VILNIUS, April 15 (Reuters) - Lithuania’s government said on Monday it would ask the prosecution service to investigate whether the central bank failed in its oversight of the banks that set the local interbank rate during the 2008-2009 financial crisis, when rates spiked.
The head of Lithuania’s banking association said the request to prosecutors “has all hallmarks of being politically motivated”, ahead of an election in which Prime Minister Saulius Skvernelis is running to become president.
The government’s decision was based on a central bank staff report highlighting opportunities for commercial banks to benefit from rigging the VILIBOR rate at which banks lent to each other in litas, the currency until Lithuania joined the euro zone in 2015.
The report provided no evidence that such manipulation had taken place, however.
“A lot of people who had mortgages were harmed during the VILIBOR story,” Skvernelis told reporters after the government vote. The government wants prosecutors to see if mortgage holders should be compensated for the extra interest payments they made as the VILIBOR rate rose between late 2008 and early 2010.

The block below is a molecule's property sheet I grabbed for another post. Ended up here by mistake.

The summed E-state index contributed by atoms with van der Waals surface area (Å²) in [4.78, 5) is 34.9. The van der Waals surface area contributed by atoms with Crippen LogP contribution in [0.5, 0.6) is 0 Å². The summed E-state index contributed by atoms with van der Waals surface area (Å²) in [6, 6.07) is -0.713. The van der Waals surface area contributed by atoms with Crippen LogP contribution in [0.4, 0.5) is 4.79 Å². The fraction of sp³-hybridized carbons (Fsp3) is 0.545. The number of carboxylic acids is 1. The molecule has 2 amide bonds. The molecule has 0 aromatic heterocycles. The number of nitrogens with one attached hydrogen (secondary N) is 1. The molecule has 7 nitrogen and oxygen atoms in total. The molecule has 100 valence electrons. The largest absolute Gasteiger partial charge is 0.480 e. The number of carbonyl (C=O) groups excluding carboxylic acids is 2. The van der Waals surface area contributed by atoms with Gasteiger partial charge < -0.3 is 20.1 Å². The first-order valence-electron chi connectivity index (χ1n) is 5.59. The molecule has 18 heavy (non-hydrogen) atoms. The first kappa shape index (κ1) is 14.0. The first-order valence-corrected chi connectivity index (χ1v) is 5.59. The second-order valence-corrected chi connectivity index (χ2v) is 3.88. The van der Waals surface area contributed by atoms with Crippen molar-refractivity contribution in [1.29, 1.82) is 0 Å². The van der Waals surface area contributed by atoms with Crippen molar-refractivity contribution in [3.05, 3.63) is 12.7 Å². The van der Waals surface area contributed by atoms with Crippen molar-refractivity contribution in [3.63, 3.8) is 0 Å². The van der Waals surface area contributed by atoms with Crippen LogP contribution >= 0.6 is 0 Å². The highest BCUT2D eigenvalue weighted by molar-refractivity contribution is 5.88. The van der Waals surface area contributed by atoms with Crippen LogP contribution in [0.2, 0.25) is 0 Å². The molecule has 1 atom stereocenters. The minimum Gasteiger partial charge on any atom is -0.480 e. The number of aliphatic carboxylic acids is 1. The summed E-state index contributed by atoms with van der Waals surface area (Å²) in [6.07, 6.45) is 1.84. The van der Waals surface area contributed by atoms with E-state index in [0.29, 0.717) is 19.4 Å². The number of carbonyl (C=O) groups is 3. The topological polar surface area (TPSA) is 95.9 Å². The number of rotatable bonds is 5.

A number of banks were fined heavily for rigging the London Interbank Offer Rate (LIBOR) in the years prior to the financial crisis.
Lithuania’s central bank governor Vitas Vasiliauskas said the bank would cooperate with any investigation.
“The central bank’s position is unchanged,” he said. “Our position is that VILIBOR changes were caused by economic factors.”
One of Skvernelis’s major rivals for the presidency, Ingrida Simonyte, was finance minister during the economic crisis and later deputy governor of the central bank.
Another candidate for the presidency, Gitanas Nauseda, was an adviser to the president of SEB Lithuania, the top Lithuanian bank, during the crisis.
“The topic (of possible VILIBOR manipulation) is being escalated in a biased way, likely in order to attract the sympathy of voters,” said banking association head Mantas Zalatorius.
“As far as we know, both the central bank and the anti-trust authority have investigated the allegations in 2012-2013 and did not find any grounds to support them.”
The 2012 central bank staff report estimated that the spike in VILIBOR rate between late 2008 and early 2010 resulted in 203 million euros ($230 million) in extra interest paid by mortgage loan holders. ($1 = 0.8841 euros) (Reporting By Andrius Sytas; Editing by Simon Johnson and Hugh Lawson)